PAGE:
I'm sorry Boothe. I too struggled with taking medicine but without it, I just can not manage right now and I will occasionally go a few days without it and it is like you said, I end of "throwing dishes"! Hang in there and know that you are healing, it is just a slow and painful process. I hate feeling the numbness of which you speak too but it beats the alternative. I was missing Madeline just this morning in church as we sang and I thought of her sweet and full lips and wanted more than anything to just kiss them once more. I guess it will never go away. We just have to find a way to live with it. I love you and am here if you want to talk.

Mandy
GA
www.madelinegracehopkins.blogspot.com

courtney said...

Boothe,
I can imagine that it's difficult to write about, deal with, or grieve something that is so expansive that you cannot get yourself around it. It can almost be as if it threatens to take you whole b/c you cannot even comprehend it. And I know that you know that's right where the Father is. In that moment, in that helplessness waiting for you. I am praying fiercely that God would give you great wisdom to feel free to grieve your way. To walk the path that He has only for you. That path has been paved by Him and tailored for your pain and joy. You are a mighty daughter with an effect on many. Praying for you always-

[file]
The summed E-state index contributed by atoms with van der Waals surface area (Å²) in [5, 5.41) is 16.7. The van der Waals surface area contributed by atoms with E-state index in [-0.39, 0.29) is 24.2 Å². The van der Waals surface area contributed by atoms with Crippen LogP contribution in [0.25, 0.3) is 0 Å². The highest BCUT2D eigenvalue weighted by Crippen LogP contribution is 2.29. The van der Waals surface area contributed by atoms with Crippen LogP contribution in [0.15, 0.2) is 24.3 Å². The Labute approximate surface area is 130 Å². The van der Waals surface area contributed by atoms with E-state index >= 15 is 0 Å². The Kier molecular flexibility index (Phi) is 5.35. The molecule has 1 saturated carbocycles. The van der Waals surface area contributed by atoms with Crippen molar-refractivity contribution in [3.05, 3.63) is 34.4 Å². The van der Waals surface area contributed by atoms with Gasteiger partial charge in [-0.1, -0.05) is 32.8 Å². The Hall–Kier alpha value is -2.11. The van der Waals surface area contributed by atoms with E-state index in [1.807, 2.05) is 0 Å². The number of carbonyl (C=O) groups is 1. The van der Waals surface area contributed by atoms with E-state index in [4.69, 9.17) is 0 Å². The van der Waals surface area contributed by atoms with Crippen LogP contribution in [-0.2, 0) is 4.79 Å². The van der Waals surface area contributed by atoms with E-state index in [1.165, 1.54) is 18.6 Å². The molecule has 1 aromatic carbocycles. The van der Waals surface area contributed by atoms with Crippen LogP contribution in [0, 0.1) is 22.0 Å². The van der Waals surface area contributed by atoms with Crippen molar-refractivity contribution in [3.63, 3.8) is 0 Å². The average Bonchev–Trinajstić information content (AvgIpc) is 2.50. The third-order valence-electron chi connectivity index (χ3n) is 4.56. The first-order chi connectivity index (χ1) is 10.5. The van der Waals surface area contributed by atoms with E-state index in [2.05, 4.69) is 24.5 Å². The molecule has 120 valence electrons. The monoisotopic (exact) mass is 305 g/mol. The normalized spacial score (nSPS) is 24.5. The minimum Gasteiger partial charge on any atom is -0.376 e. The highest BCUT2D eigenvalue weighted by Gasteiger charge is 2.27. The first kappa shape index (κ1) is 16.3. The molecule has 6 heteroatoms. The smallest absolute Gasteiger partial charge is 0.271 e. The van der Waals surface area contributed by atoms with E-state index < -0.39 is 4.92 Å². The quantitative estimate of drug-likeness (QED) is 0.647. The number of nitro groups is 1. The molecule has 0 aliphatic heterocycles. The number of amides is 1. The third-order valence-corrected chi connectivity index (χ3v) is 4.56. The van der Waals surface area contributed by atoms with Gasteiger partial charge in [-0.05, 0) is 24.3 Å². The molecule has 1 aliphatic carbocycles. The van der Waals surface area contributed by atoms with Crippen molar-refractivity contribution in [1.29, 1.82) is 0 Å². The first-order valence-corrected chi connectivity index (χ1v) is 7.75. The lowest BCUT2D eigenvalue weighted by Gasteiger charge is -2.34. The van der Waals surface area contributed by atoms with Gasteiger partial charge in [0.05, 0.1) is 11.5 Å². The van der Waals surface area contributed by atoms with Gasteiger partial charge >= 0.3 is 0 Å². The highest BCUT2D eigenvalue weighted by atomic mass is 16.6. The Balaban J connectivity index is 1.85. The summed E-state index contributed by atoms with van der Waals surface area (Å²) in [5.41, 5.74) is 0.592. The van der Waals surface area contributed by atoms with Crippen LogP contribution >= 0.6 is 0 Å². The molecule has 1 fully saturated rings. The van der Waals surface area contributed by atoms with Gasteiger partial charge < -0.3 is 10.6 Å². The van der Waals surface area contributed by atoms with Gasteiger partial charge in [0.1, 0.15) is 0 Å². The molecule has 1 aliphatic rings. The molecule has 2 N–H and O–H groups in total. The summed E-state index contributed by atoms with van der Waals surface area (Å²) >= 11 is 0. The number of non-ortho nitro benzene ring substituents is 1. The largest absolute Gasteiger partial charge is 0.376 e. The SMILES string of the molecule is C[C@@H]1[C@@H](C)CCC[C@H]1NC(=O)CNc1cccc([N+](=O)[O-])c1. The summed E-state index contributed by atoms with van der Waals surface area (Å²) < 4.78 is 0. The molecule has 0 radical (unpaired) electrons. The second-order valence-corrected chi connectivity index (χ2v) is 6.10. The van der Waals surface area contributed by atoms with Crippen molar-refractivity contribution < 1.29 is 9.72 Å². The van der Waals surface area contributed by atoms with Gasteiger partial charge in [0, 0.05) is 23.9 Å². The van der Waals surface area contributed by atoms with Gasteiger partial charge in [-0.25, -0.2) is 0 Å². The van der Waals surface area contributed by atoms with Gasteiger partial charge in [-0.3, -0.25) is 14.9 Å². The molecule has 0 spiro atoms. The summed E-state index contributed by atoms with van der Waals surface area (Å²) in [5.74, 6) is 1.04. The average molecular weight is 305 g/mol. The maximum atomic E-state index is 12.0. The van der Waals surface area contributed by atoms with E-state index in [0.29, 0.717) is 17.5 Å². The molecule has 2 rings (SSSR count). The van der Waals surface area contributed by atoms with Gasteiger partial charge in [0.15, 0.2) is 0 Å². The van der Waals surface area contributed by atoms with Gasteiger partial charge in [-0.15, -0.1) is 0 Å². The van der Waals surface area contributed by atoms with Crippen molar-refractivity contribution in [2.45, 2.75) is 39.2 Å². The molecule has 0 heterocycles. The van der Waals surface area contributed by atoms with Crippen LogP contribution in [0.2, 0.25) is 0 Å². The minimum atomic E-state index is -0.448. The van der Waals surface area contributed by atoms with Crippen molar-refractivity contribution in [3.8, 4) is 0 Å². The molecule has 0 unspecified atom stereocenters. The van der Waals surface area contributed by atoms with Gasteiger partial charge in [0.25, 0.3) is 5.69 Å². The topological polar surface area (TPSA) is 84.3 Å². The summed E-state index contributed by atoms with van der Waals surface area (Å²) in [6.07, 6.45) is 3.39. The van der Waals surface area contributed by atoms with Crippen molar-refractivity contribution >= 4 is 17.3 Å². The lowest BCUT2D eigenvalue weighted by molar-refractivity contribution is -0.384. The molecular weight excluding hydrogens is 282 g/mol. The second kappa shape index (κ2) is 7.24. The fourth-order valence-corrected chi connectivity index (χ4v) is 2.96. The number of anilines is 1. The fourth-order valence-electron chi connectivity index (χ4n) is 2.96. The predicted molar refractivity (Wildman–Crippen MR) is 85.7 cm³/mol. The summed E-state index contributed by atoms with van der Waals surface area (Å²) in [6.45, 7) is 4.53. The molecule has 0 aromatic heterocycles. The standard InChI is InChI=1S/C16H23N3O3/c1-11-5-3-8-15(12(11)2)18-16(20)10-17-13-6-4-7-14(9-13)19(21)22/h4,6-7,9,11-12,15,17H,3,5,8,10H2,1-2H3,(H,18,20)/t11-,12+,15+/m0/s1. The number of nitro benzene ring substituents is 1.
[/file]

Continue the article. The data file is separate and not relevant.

Courtney (Nelms) Ashburn

Anonymous said...

Oh Boothe, Sweetie! I am on PAXIL and people say they would never take anything, but NEVER SAY EVER, huh? Honey, sister in Christ, it is too soon to be railing on yourself for needing meds. You are fine taking this under a doctors care and if nothing else ;it will help you while you get some TIME behind your loss. You will be a MAJOR blessing someday to those who go through this. Now remember, you prayed for a miracle and you got one. Don't make yourself sorry for the time you had by being so sad all the time. YOU ARE PRECIOUS to love that little girl this much. I wish we could hang out. MUCH LOVE
MEMPHIS MOM

JMom said...

One step at a time...walk the way He is leading you. It may take you through darkness, valleys, rocky places, but He will never leave you or forsake you. Praying...

Jenny said...